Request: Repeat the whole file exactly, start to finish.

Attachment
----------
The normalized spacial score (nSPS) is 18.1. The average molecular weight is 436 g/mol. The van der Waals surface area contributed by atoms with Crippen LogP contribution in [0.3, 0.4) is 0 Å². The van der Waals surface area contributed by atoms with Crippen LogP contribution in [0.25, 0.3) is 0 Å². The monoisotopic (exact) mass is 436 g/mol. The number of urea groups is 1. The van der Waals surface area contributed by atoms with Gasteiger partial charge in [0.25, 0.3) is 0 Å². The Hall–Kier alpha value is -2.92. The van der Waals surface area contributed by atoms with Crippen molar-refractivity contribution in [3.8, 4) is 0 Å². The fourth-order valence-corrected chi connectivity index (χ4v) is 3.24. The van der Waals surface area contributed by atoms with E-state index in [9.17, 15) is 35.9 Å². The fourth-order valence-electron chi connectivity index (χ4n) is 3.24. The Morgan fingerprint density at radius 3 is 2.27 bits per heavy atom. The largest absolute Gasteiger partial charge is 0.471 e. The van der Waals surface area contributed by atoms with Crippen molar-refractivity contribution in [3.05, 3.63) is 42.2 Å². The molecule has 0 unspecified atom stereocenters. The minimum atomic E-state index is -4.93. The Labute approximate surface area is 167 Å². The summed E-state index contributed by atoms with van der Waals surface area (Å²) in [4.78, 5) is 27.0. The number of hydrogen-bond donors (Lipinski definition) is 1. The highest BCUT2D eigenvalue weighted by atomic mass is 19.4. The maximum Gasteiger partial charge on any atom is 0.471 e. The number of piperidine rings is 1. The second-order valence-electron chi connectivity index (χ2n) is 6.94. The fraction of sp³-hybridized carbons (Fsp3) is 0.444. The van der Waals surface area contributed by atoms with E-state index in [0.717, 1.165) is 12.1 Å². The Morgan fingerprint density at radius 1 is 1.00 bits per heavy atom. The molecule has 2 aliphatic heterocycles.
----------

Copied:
The normalized spacial score (nSPS) is 18.1. The average molecular weight is 436 g/mol. The van der Waals surface area contributed by atoms with Crippen LogP contribution in [0.3, 0.4) is 0 Å². The van der Waals surface area contributed by atoms with Crippen LogP contribution in [0.25, 0.3) is 0 Å². The monoisotopic (exact) mass is 436 g/mol. The number of urea groups is 1. The van der Waals surface area contributed by atoms with Gasteiger partial charge in [0.25, 0.3) is 0 Å². The Hall–Kier alpha value is -2.92. The van der Waals surface area contributed by atoms with Crippen molar-refractivity contribution in [3.8, 4) is 0 Å². The fourth-order valence-corrected chi connectivity index (χ4v) is 3.24. The van der Waals surface area contributed by atoms with E-state index in [9.17, 15) is 35.9 Å². The fourth-order valence-electron chi connectivity index (χ4n) is 3.24. The Morgan fingerprint density at radius 3 is 2.27 bits per heavy atom. The largest absolute Gasteiger partial charge is 0.471 e. The van der Waals surface area contributed by atoms with Crippen molar-refractivity contribution in [3.05, 3.63) is 42.2 Å². The molecule has 0 unspecified atom stereocenters. The minimum atomic E-state index is -4.93. The Labute approximate surface area is 167 Å². The summed E-state index contributed by atoms with van der Waals surface area (Å²) in [4.78, 5) is 27.0. The number of hydrogen-bond donors (Lipinski definition) is 1. The highest BCUT2D eigenvalue weighted by atomic mass is 19.4. The maximum Gasteiger partial charge on any atom is 0.471 e. The number of piperidine rings is 1. The second-order valence-electron chi connectivity index (χ2n) is 6.94. The fraction of sp³-hybridized carbons (Fsp3) is 0.444. The van der Waals surface area contributed by atoms with E-state index in [0.717, 1.165) is 12.1 Å². The Morgan fingerprint density at radius 1 is 1.00 bits per heavy atom. The molecule has 2 aliphatic heterocycles.